We also got a visit from a red-headed Chirping Sparrow. beautiful little bird, while we watch an oriole go back forth to her nest in a tree nearby. Now this continued the entire time we sat and just talked there at the Shelter. I came to just enjoy the company of my friend and her conversations, but we where treated to a non-stop parade or birds and critters, doing their things.

I will post some pictures shortly. I took over 50 pictures just from my seat at the table, and was very glad I brought my Camera along. We both talked about how it isn’t always necessary to Hike 2-5 miles into the forest to see various birds and wildlife. Sometimes just hanging out in the right spot and becoming part of the scenery, allows the wildlife to go, about their business like you did not exist.

There is much to be said about becoming the tree or the bush or in this case….one of the Picnic tables there. There is also something to be said about the vibe you give off as well. We where not there to disrupt the local critters or birds. We did not abuse their comings and goings and we very much enjoyed all the activity. I truly believe that this is sensed by the birds and critters as having nothing to fear by our presence there.

I could not have had a finer afternoon. My good friend….excellent conversations, critters & birds all over the place and a lovely breeze off the Lake nearby. And we never budged from our seats on the Picnic table under the Shelter. I wonderful yet very simple time.  We seen: Gray Squirrel, Chimunks, House Finch, Orieles, Chirpping Sparrows, Barn Swallows & Chicks, Titmouse, and a few other birds we where not able to ID.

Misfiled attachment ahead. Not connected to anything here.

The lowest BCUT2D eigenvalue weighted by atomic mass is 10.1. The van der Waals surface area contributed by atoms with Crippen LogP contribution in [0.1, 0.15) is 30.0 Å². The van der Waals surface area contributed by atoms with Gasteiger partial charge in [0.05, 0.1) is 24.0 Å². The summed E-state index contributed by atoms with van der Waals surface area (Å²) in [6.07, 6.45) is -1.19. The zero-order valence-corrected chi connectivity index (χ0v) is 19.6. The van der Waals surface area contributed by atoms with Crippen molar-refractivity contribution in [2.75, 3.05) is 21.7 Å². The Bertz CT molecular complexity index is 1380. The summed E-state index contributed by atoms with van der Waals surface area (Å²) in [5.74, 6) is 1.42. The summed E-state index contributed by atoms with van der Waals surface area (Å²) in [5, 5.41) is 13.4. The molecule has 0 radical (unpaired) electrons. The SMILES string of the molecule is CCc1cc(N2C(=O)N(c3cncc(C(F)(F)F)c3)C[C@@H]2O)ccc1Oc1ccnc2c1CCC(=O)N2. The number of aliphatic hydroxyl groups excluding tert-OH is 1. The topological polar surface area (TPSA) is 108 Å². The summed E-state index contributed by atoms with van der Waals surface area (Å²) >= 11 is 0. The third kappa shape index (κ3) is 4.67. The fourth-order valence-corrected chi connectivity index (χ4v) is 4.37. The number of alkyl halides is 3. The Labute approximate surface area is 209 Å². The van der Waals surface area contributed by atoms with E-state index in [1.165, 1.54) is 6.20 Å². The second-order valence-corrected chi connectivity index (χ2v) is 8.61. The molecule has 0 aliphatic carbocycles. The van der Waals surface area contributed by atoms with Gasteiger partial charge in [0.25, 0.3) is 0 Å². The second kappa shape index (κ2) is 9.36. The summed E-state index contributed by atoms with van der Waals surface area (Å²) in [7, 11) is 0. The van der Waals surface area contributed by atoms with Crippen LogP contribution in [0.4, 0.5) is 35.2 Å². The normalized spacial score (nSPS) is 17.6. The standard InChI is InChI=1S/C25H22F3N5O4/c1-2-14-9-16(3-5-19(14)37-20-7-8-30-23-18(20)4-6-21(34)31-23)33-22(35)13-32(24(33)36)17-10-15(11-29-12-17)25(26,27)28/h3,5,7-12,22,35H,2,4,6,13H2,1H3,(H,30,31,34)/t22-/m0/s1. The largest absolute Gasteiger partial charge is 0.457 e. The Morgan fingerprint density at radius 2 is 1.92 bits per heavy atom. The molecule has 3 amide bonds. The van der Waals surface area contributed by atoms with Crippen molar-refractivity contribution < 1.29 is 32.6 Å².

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Dr. BOB Birding notes

May 26, 2011

We never know what we will get at Holland Ponds (Shelby Twp., Macomb County). Today it was the fishing Green Heron (my FOY) that really caught our attention. Lots of pics! (… later …)

I also saw a Chestnut-sided Warbler – my first there and for my Macomb County list, and I think for my Michigan lists. Yes, Allen – I was using binocs; I could never have even seen it – or especially shot it – with my “old way” of “camera first”.  After having great views at Magee Marsh (even a pic or two) this year, I know it well. It is truly a memorable bird! I think it is maybe my favorite warbler!

Whee! FOY Green Heron and fantastic warbler! Great day!

Notes: We met a photographer who kept ducking into the newly cleared “holes” in the Phragmites along the main park road (thanks Dan Farmer and Shadbush for clearing holes???) Now if we could only get rid of the rest of the Phragmites…! After sharing tales and minor bonding, the photographer shared some pics he took two days ago. He had shot a Horned Grebe (crest up and gorgeous!) and 12 little “greblings” – fantastic pics! Neither he nor we relocated them. But the “kids” were obviously young – maybe a first swim? How long does it take for them to fly? I suspect they want to be hidden until they are able to fend for themselves. WOW!